Born in the hills of West Virginia in 1892, Pearl S. Buck, the child of missionaries, spent her childhood, from the age of five months, in China. She was prolific, author of scores of books, the most famous The Good Earth, which garnered her a Pulitzer in 1932, and which was adapted to the screen in 1938, winning Oscars for star Louise Rainer and Karl Freund’s cinematography. Buck was awarded the Nobel Prize in literature in 1938. I just finished her memoir of her mother, The Exile, published in 1936. It is an absorbing, loving account of a noble, indomitable woman who brought light to the troubled. Her husband, an aloof, rigid preacher, focused on the afterlife. She chose to administer to people’s immediate needs, counseling and teaching in fluent Chinese, at times providing a safe haven for those in physical danger. She longed for a sign from God that never came. Despite that she bore body and spiritual blows that would have destroyed most folks, and that probably took many years off her life. She was appalled by the unsanitary conditions in China, and even moreso by the treatment of females, some of whom were killed immediately after birth. Her marriage was characterized by duty, not love. Despite that, she bore seven children and raised them largely by herself, as her husband was often away and, when home, uncomfortable with kids. She tried to recreate America in her personal space, teaching her brood and others about the wonders of her homeland, its beauty. The story is in large part about the old fashion values of sacrifice and hard work. Modern females might take offense to this excerpt: “She was a great believer in housework as a cure for women’s discontents.” It’s a way of saying: “Keep busy to ward off the negative,” which is something I practice myself. The prose is not easy and, for a change, there is a dearth rather than an abundance of commas. The 310 pages of the Triangle Books hardcover edition is smaller than the standard size, so it reads like a lot less. 178 users at Amazon have rated The Exile, forging to a consensus of 4.5 on a scale of five. I’ll go with four. Buck left China in 1911 and earned a degree at Randolph-Macon Woman’s College in Virginia, graduating Phi Beta Kappa. She returned in 1917, married a missionary and became one herself. During a sabbatical in 1925, she earned a Master’s at Cornell. Her first child was developmentally disabled and required care her entire life, 72 years. Complications from the birth left Buck unable to bear any more children. She divorced in 1935 and married her publisher. She adopted seven children. She was involved in humanitarian and political issues and suffered her share of controversy. She passed away at 80 in 1973. For more, visit her Wiki profile. Photo from Google Images:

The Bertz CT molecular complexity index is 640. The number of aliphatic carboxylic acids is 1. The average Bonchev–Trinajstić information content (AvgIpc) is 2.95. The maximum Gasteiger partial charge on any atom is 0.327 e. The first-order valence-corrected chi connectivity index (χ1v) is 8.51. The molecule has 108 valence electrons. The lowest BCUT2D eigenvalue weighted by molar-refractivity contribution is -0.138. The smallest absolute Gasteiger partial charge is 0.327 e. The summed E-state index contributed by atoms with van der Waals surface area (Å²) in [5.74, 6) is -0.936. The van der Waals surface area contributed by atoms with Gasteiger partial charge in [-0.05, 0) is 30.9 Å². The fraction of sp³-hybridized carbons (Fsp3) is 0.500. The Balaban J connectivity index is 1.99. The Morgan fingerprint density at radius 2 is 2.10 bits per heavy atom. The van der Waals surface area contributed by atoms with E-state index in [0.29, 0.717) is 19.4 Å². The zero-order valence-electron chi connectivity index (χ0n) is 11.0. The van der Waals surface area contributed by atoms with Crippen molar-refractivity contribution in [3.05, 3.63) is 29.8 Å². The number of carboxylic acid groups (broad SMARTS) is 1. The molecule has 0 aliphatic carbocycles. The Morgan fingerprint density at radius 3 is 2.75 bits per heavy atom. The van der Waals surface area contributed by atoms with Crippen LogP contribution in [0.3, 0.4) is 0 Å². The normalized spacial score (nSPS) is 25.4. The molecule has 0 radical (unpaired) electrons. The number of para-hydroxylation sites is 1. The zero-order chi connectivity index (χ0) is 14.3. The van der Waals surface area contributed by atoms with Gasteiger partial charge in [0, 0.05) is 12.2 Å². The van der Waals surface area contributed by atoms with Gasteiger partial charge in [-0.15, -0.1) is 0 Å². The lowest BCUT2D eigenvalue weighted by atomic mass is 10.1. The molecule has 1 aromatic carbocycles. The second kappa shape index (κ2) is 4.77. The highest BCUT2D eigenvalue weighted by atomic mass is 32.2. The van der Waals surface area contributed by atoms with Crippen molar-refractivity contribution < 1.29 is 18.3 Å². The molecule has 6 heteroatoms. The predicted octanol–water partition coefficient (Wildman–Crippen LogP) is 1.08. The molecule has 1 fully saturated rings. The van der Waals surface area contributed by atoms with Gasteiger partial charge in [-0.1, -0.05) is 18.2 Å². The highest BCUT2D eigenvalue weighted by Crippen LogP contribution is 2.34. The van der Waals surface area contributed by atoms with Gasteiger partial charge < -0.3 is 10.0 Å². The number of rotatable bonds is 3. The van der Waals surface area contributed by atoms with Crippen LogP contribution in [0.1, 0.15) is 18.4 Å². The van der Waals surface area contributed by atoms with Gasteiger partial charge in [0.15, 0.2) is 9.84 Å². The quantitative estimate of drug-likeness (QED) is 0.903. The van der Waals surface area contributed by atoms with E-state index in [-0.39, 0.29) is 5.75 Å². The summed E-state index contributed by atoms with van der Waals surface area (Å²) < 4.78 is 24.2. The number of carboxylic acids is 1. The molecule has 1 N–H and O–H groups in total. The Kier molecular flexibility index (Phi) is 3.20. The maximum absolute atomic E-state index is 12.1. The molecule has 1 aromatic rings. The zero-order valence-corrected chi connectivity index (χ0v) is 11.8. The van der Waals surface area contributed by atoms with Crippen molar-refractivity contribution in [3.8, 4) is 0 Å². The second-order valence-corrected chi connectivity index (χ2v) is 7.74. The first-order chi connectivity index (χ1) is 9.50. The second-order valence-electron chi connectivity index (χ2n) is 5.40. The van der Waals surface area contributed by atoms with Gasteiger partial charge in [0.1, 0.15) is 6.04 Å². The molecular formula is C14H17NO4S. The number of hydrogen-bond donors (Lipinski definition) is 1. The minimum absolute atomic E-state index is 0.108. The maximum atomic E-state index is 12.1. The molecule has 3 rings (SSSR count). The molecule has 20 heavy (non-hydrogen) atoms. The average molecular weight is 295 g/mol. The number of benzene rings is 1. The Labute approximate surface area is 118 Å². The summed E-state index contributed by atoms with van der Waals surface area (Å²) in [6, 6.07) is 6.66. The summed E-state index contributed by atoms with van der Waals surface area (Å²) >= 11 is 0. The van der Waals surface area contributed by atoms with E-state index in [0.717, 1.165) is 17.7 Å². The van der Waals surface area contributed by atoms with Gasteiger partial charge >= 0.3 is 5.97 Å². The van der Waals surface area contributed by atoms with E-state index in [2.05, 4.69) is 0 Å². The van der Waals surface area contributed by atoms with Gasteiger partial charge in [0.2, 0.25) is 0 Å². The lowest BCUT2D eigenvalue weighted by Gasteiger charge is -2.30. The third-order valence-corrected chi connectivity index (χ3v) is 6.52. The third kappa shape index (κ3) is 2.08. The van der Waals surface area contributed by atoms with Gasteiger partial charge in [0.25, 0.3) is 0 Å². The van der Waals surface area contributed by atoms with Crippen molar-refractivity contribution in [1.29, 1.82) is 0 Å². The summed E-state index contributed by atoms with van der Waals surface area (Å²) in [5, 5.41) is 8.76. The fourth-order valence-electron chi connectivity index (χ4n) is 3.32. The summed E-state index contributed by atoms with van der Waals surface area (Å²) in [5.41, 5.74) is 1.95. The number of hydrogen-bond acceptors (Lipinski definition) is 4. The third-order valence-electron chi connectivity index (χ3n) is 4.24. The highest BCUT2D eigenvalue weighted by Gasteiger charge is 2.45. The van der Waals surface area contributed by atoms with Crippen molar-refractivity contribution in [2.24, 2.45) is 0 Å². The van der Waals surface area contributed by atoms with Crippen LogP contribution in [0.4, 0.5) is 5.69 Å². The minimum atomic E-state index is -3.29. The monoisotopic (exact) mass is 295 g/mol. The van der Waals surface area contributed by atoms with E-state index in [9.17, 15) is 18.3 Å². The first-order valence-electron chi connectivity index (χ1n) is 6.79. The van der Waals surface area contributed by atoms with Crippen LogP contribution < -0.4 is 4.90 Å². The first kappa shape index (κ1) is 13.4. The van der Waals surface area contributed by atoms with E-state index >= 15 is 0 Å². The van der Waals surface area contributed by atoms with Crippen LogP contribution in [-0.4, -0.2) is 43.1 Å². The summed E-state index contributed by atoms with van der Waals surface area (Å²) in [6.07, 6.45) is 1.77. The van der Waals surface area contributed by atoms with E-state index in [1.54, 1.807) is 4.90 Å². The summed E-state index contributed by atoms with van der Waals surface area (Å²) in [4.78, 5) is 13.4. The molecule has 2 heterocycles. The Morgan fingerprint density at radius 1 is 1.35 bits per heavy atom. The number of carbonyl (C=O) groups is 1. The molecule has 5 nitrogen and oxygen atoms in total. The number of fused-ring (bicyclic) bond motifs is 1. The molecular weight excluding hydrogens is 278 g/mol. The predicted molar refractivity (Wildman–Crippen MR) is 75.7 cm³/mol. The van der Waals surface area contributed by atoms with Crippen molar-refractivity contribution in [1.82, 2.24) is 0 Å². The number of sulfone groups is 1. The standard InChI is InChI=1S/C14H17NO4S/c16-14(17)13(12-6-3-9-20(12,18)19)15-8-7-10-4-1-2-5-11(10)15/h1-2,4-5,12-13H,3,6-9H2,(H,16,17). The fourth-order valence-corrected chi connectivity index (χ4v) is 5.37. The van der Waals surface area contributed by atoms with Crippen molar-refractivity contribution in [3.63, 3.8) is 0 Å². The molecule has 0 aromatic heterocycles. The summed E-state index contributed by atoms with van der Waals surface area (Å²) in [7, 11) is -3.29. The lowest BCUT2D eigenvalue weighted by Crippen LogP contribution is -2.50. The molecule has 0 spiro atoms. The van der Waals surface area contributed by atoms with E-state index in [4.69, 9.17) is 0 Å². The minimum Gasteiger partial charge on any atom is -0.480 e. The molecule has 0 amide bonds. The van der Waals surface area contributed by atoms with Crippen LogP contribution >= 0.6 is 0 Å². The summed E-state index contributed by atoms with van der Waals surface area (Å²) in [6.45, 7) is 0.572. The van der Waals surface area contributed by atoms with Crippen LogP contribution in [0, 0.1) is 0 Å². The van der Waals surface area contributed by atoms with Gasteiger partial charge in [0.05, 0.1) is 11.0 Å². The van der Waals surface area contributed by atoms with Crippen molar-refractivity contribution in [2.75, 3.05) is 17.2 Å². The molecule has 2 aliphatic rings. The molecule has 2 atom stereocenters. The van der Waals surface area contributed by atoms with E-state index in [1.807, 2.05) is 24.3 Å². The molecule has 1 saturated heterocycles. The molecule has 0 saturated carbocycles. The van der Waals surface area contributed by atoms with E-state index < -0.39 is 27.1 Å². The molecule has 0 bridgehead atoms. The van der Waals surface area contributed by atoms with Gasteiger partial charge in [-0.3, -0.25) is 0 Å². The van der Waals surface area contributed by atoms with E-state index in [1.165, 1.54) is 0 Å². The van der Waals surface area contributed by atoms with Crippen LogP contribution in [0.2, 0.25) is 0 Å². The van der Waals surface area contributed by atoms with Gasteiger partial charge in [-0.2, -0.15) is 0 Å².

RIP screenwriter Robert Klane, 81, master of humor, often offbeat. Born on Long Island, a graduate of the University of North Carolina, there are 23 titles under his name at IMDb. He started with bang, adapting his novel, Where’s Poppa (1970), a cult favorite. He wrote six episodes of M*A*S*H and eleven of Tracey Takes On…, receiving two Emmy nominations for the latter, winning one shared with the show’s many other writers. He wrote the scripts for National Lampoon’s European Vacation (1987), collaborating with John Hughes, Weekend at Bernie’s (1989) and The Man with One Red Shoe (1985). He also has eight credits as a TV producer and four as a director, two big screen, two small. He wrote two other novels: The Horse is Dead, his first, and Fire Sale, his last, adapted to the screen in 1977. Well done, Sir. Thanks for the laughs. Photo from GI:
Headline from nypost.com: “Working diplomatic corner: UN General Assembly brings ‘hooker convention’ to NYC — high-priced escorts from Vegas, Europe.” Those who actually deliver services accommodate political whores who deliver nothing but nonsense and roadblocks to progress.
Familiar headline from foxnews.com: “World leaders’ NYC arrival vehicles highlight hypocrisy at climate meeting.” They’re too important to abide by the rules they propose.
Nice haul for the floating book shop on this gorgeous day. My thanks to the woman who overcompensated me for two books in Russian, and to the one who bought 21 Pounds in 21 Days: The Martha’s Vineyard Diet Detox by Roni DeLuz and James Hester; and to the woman who purchased Scarred, non-fiction by Sophie Andrews; and to Alice, who selected Rage by Jonathan Kellerman; and to the young man who chose Angels by Marian Keyes; and to the Latino restaurant worker who, as he has so often done, parked his bike and picked out a bunch of DVDs and Lucky Man: A Memoir by Michael J. Fox; and to Wolf and local porter Rob, who donated a baker’s dozen in Russian titles between them. I am blessed.
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